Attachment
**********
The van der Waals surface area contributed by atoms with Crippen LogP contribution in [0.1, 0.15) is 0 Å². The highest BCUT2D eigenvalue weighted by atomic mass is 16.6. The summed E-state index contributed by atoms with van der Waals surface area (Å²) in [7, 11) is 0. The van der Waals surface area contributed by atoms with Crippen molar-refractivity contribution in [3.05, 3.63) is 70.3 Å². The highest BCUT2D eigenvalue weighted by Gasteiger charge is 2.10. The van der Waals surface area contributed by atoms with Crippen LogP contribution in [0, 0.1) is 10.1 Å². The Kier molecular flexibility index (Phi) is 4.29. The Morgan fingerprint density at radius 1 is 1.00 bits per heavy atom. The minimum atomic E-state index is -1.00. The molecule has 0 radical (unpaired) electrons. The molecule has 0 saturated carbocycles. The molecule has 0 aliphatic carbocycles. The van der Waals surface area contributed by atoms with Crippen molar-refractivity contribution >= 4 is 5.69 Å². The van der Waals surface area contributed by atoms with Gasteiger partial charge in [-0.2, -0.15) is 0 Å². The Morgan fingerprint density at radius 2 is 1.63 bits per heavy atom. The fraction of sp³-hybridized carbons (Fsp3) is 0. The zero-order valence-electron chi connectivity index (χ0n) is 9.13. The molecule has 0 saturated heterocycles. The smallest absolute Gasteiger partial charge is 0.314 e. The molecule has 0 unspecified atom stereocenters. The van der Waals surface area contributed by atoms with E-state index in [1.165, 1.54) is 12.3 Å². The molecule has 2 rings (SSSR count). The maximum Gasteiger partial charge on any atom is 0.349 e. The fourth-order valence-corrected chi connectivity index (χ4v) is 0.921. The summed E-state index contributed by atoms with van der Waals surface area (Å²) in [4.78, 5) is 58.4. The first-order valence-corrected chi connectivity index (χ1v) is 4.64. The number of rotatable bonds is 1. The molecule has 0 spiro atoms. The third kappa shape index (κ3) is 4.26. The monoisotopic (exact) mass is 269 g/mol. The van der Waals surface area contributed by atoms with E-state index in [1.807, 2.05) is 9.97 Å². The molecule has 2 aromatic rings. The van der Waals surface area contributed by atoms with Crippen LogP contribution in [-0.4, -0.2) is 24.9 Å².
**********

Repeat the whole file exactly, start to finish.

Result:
The van der Waals surface area contributed by atoms with Crippen LogP contribution in [0.1, 0.15) is 0 Å². The highest BCUT2D eigenvalue weighted by atomic mass is 16.6. The summed E-state index contributed by atoms with van der Waals surface area (Å²) in [7, 11) is 0. The van der Waals surface area contributed by atoms with Crippen molar-refractivity contribution in [3.05, 3.63) is 70.3 Å². The highest BCUT2D eigenvalue weighted by Gasteiger charge is 2.10. The van der Waals surface area contributed by atoms with Crippen LogP contribution in [0, 0.1) is 10.1 Å². The Kier molecular flexibility index (Phi) is 4.29. The Morgan fingerprint density at radius 1 is 1.00 bits per heavy atom. The minimum atomic E-state index is -1.00. The molecule has 0 radical (unpaired) electrons. The molecule has 0 saturated carbocycles. The molecule has 0 aliphatic carbocycles. The van der Waals surface area contributed by atoms with Crippen molar-refractivity contribution >= 4 is 5.69 Å². The van der Waals surface area contributed by atoms with Gasteiger partial charge in [-0.2, -0.15) is 0 Å². The Morgan fingerprint density at radius 2 is 1.63 bits per heavy atom. The fraction of sp³-hybridized carbons (Fsp3) is 0. The zero-order valence-electron chi connectivity index (χ0n) is 9.13. The molecule has 0 saturated heterocycles. The smallest absolute Gasteiger partial charge is 0.314 e. The molecule has 0 unspecified atom stereocenters. The van der Waals surface area contributed by atoms with E-state index in [1.165, 1.54) is 12.3 Å². The molecule has 2 rings (SSSR count). The maximum Gasteiger partial charge on any atom is 0.349 e. The fourth-order valence-corrected chi connectivity index (χ4v) is 0.921. The summed E-state index contributed by atoms with van der Waals surface area (Å²) in [4.78, 5) is 58.4. The first-order valence-corrected chi connectivity index (χ1v) is 4.64. The number of rotatable bonds is 1. The molecule has 0 spiro atoms. The third kappa shape index (κ3) is 4.26. The monoisotopic (exact) mass is 269 g/mol. The van der Waals surface area contributed by atoms with E-state index in [1.807, 2.05) is 9.97 Å². The molecule has 2 aromatic rings. The van der Waals surface area contributed by atoms with Crippen LogP contribution in [-0.4, -0.2) is 24.9 Å².